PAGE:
pacemaker or ICD unless it is known how the device will respond to the magnet and
   what steps (if any) are needed to return it to appropriate function after the magnet is

   On the day of surgery confirm with the patient they have not had any recent device
   related cardiac symptoms (e.g. dizziness, syncope, ICD discharge) and if appropriate
   proceed with planned procedure.

2. Intraoperatively:


   Most pacemakers can be left in their normal programmed mode for most eye
   operations. Hand held battery operated electrocautery and bipolar electrosurgical
   instruments are extremely unlikely to interfere with pacemakers (and ICDs).

   For patients who are pacemaker dependent, and having surgery that requires unipolar
   electrosurgery, consideration should be given to having their pacemakers
   reprogrammed preoperatively to a fixed rate function and without rate responsive or
   antitachycardia features.

   Patients who are pacemaker dependent and have not have their pacemaker converted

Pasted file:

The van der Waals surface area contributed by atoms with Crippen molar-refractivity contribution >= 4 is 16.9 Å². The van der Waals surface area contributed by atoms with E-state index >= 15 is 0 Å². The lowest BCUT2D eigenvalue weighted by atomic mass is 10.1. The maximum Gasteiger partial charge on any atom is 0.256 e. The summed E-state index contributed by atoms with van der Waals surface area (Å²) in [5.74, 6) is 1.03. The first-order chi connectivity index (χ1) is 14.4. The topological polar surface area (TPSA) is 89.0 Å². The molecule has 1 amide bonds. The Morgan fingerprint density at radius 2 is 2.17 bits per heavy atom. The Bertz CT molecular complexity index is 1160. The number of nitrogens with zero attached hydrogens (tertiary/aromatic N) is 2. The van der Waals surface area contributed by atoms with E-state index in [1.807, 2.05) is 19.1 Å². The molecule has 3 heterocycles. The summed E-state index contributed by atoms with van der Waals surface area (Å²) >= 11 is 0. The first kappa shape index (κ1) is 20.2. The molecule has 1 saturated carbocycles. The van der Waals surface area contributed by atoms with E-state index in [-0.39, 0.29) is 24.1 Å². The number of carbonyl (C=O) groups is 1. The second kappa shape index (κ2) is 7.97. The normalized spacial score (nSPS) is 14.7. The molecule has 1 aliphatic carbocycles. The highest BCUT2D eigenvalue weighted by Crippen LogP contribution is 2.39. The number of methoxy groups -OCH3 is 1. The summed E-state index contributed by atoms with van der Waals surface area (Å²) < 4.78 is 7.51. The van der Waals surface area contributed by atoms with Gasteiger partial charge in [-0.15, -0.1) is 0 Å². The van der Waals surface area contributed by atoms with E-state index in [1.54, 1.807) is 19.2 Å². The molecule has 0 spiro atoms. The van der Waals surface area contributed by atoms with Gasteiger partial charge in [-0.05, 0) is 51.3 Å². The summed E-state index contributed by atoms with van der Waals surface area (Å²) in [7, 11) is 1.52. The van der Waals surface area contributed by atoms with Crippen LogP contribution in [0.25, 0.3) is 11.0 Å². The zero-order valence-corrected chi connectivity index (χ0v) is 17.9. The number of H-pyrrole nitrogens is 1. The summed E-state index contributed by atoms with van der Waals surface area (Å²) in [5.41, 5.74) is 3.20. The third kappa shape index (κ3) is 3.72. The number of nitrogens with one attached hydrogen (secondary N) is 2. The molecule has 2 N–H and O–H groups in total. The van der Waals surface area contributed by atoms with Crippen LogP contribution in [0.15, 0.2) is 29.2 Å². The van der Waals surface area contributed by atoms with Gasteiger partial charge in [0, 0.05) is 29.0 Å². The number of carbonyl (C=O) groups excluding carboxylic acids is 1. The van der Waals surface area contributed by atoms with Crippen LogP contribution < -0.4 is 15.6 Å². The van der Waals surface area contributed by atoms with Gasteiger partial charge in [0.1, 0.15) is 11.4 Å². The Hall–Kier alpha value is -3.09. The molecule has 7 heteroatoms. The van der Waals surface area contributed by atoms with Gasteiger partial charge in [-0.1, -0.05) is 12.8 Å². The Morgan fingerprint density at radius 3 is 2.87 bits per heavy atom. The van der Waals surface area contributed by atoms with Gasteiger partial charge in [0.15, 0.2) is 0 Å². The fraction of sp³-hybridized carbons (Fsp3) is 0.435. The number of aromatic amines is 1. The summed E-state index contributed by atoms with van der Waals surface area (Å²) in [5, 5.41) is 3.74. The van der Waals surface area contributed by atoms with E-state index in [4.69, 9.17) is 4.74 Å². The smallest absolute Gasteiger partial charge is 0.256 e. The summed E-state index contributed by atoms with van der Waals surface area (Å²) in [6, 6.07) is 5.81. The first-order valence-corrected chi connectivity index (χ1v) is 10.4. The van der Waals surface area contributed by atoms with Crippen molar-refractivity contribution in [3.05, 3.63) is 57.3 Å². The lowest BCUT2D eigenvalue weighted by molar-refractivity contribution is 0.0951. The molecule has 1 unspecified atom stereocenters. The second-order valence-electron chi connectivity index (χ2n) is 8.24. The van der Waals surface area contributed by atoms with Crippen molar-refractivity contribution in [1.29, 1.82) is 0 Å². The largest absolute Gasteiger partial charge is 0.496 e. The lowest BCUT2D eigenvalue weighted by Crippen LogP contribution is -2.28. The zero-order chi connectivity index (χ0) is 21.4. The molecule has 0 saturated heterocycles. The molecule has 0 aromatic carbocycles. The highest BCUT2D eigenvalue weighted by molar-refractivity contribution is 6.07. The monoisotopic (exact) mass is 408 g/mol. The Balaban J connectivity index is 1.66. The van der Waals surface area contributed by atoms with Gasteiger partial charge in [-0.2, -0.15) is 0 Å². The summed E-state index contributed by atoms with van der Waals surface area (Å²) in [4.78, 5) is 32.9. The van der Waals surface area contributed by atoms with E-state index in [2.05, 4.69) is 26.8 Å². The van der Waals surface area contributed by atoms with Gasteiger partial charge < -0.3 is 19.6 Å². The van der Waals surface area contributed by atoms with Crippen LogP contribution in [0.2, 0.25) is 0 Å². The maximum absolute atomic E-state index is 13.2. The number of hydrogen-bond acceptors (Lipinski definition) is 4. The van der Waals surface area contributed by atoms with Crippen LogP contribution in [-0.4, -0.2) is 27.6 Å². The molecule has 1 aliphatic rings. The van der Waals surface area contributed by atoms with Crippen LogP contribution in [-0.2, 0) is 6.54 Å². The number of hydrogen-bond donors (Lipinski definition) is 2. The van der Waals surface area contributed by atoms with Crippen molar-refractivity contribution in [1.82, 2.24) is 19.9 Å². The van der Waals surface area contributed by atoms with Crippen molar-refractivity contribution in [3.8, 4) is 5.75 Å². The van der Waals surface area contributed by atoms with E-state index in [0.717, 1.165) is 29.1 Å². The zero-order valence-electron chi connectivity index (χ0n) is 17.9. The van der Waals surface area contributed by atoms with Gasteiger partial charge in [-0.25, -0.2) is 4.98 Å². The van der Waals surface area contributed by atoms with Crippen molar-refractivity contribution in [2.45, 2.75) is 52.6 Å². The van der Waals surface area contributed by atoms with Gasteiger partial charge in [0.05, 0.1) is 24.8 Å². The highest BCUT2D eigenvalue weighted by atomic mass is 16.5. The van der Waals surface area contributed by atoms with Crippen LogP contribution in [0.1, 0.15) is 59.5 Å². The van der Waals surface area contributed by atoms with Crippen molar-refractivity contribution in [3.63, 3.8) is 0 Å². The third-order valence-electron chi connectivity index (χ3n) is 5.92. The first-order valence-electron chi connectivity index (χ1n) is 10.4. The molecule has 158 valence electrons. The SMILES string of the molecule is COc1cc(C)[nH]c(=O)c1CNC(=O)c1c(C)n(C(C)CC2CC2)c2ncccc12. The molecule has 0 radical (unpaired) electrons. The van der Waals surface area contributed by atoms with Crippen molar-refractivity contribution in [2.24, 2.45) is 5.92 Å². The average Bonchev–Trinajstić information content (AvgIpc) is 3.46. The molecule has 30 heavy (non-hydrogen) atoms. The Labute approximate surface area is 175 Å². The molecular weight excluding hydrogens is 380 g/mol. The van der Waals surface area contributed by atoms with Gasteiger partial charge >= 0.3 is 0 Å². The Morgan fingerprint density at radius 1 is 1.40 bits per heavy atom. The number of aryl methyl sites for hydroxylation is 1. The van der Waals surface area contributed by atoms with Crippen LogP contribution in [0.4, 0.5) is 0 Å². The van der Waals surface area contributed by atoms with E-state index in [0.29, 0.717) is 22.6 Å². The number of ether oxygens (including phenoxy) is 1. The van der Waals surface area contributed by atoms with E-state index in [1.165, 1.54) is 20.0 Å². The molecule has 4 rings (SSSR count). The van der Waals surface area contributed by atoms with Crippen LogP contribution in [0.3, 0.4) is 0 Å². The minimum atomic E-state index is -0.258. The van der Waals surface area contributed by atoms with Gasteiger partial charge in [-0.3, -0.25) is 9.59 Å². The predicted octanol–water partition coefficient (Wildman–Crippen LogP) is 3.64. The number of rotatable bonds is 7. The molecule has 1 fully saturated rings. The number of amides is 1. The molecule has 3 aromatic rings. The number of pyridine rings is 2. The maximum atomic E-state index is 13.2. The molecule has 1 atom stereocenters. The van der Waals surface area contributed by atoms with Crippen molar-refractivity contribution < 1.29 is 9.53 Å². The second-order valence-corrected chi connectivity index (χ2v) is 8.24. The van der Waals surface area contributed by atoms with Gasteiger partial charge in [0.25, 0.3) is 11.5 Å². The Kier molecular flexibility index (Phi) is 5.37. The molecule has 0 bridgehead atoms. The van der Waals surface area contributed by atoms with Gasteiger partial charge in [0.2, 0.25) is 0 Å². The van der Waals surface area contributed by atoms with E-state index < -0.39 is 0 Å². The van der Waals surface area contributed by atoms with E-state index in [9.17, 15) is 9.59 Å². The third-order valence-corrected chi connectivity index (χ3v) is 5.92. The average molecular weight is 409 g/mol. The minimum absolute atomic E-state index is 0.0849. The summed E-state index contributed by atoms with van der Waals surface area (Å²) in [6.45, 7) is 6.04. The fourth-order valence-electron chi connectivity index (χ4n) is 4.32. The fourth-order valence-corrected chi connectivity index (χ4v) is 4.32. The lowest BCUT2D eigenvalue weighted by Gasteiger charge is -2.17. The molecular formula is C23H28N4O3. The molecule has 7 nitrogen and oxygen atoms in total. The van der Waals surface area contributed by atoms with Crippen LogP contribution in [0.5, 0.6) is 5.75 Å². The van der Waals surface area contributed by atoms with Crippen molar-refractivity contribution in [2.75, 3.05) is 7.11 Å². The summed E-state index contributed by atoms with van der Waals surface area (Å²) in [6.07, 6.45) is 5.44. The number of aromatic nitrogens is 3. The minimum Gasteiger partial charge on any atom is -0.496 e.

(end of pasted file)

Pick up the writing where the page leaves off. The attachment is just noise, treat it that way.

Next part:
to a fixed rate mode, should have their pulse monitored during electrosurgery. The
   surgeon should be requested to use bursts of a few seconds when using
   electrosurgical instruments, and to use the lowest power settings possible. If
   electrosurgery interferes with the functioning of a pacemaker, the pacemaker can
   usually be converted to a fixed rate mode by placing a magnet over the generator if it
   is known how the pacemaker will respond to a magnet.

   If unipolar electrosurgery is required (for patients with pacemakers or ICDs), the
   dispersive pad should be placed as close to the surgical site and as far from the
   generator as possible.

   ICDs: Two ways to manage ICDs during eye surgery.

   Leave them active. In a survey of OAS members 83% left ICDs active when bipolar
   elctrosurgery was used with no reports of ICD malfunction, or ICD discharge (2).
   Advantages: Easiest way to manage device, least likely to cause (rare) problems with
   devices attempting to inactivate them. Disadvantages: Rare risk of patient movement
   if device discharges. If VT or VF occurs expect to have only 6-12 seconds before
   device discharge and patient movement (3). Also have the rare risk of ICD discharge
   inappropriately from SVT or other device malfunction.

   If no unipolar electrosurgery used and if not sure how to inactivate and reactivate ICD
   would generally leave them active and vigalantly watch ECG monitor for any SVT or